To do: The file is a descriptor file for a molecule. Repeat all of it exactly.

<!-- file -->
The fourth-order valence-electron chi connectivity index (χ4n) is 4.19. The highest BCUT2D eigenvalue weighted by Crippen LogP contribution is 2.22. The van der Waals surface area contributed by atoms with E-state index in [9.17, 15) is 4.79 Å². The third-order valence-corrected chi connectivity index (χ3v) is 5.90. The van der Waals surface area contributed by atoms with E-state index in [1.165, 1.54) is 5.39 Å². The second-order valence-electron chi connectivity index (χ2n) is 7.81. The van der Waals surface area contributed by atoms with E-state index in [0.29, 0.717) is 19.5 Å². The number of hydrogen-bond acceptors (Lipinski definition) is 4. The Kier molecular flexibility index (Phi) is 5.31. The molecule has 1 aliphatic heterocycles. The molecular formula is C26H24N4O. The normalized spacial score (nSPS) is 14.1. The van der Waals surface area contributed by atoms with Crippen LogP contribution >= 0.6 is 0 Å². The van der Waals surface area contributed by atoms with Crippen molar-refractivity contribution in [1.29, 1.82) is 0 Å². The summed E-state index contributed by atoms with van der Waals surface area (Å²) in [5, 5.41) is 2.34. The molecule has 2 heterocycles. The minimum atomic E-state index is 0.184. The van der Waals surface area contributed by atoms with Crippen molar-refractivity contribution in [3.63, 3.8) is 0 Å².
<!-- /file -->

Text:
The fourth-order valence-electron chi connectivity index (χ4n) is 4.19. The highest BCUT2D eigenvalue weighted by Crippen LogP contribution is 2.22. The van der Waals surface area contributed by atoms with E-state index in [9.17, 15) is 4.79 Å². The third-order valence-corrected chi connectivity index (χ3v) is 5.90. The van der Waals surface area contributed by atoms with E-state index in [1.165, 1.54) is 5.39 Å². The second-order valence-electron chi connectivity index (χ2n) is 7.81. The van der Waals surface area contributed by atoms with E-state index in [0.29, 0.717) is 19.5 Å². The number of hydrogen-bond acceptors (Lipinski definition) is 4. The Kier molecular flexibility index (Phi) is 5.31. The molecule has 1 aliphatic heterocycles. The molecular formula is C26H24N4O. The normalized spacial score (nSPS) is 14.1. The van der Waals surface area contributed by atoms with Crippen LogP contribution >= 0.6 is 0 Å². The van der Waals surface area contributed by atoms with Crippen molar-refractivity contribution in [1.29, 1.82) is 0 Å². The summed E-state index contributed by atoms with van der Waals surface area (Å²) in [5, 5.41) is 2.34. The molecule has 2 heterocycles. The minimum atomic E-state index is 0.184. The van der Waals surface area contributed by atoms with Crippen molar-refractivity contribution in [3.63, 3.8) is 0 Å².